2012-02-22

Do You Like Money? If So, Solar Panels May Be For You

This infographic shows that installing solar is way less expensive than you think, powers your house much cheaper than the electricity you’re paying for now, and will pay for itself way faster than you might guess.

Solar panels might be the power source of the future, but they seem quite daunting. The idea of getting something large installed on your roof sounds both time consuming and expensive. And, indeed, solar installations aren’t cheap, but they’re probably much less expensive than you thought. They’re about as expensive as a new car (depending on what state you live in).

But unlike a car, which starts losing value the minute you drive it off the lot and racks up costs in gas and repairs, solar panels instantly start saving you money and, after a time, start actually giving you money back. Plus, they make your house more valuable. If you’re willing to make a long-term investment, that initial solar panel outlay will pay itself back many times over. A new ]infographic from solar company 1BOG helps crunch some of the numbers for you about how much solar costs.

How much a solar installation will cost varies widely, because different states have vastly different policies regarding tax breaks and incentives for solar installations. But in many states, you can get solar power for less than $10,000. In Louisiana, you can have them for less than $5,000. That’s a bargain right there.

Now that your panels are installed, you’re getting power from the sun instead of the power company. That means you’re spending less money on your electric bill each month. How much less? That also depends on where you live. Utility prices have something to do with it (you’ll see that New Yorkers get a big savings because electricity there is so expensive), but sunny places--where you’re drawing more power from the sun, like Florida or the Southwest--also see big bonuses.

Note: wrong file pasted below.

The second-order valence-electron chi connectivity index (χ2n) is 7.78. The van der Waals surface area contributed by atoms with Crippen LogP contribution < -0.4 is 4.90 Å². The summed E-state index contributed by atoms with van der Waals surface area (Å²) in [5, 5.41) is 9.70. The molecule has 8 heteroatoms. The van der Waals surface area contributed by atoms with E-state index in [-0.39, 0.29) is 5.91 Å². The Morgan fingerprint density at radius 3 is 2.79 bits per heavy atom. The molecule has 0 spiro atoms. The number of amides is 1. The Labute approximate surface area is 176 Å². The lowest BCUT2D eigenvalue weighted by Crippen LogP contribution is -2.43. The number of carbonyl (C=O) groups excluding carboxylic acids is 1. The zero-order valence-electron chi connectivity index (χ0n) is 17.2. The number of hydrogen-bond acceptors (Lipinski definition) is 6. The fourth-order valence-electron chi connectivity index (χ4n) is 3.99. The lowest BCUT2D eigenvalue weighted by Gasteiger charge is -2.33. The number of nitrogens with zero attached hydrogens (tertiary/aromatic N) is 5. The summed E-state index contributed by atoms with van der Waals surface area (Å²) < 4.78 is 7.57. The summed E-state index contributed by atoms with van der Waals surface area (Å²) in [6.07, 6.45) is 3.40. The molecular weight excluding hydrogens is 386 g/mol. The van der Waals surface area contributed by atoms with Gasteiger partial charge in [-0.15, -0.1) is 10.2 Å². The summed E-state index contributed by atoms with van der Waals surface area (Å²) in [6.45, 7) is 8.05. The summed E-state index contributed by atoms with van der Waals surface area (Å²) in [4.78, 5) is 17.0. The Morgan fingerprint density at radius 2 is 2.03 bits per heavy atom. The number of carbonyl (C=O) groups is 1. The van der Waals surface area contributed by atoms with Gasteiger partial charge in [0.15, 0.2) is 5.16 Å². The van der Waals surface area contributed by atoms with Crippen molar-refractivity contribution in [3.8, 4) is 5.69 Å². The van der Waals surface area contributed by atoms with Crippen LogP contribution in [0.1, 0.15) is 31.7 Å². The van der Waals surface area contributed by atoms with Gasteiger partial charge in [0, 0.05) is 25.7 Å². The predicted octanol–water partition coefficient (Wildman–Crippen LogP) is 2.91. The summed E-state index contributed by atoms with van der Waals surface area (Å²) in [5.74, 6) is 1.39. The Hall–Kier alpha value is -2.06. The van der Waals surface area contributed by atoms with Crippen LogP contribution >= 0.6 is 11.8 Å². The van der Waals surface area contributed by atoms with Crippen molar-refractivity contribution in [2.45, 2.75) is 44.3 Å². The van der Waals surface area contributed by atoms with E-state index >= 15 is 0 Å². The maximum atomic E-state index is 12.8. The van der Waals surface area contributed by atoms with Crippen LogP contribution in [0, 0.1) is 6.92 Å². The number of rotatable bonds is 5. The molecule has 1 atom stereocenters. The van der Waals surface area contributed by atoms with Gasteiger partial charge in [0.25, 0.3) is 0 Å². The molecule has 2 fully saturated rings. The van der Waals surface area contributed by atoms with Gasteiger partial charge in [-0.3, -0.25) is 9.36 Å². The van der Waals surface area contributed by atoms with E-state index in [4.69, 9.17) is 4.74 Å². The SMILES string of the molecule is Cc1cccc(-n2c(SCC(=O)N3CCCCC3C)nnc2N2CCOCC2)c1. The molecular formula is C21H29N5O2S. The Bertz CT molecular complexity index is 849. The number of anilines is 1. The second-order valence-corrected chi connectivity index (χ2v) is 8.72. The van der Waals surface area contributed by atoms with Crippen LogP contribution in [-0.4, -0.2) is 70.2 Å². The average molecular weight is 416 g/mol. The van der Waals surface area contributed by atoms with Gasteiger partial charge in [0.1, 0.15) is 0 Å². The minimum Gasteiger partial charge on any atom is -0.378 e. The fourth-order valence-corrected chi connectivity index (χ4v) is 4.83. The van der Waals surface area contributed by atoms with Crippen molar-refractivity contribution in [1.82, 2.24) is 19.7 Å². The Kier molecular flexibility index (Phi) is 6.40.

You probably wouldn’t embark on a major improvement project like solar panels unless you planned on staying somewhere for a while. So it’s important to look at the savings over long periods of time. The national average is $20,000 over 20 years, though many states top out over $30,000.

You could do some simple math to figure out how long it will take before your solar panels pay for themselves, or you could just look at the map above. In many states, you’re looking at somewhere between 10 and 20 years. That seems like a long time, but many people own houses for that long. And in some states, the number is drastically lower. In Massachusetts, your panels are paid for in savings in just four years. After that, you’re just taking home extra cash every month.

So, before you write off solar panels entirely as an expensive boondoggle, make sure you crunch some numbers. It may less wasteful--and more beneficial long term--than you think. Check out the full infographic here, or below, to get the full picture.

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8 Comments

  • Al Munroe

    Nice article but I cannot find any system size to the prices you show in each state.  Am I missing it somewhere?  I assume they are all less the 5 meg Watt.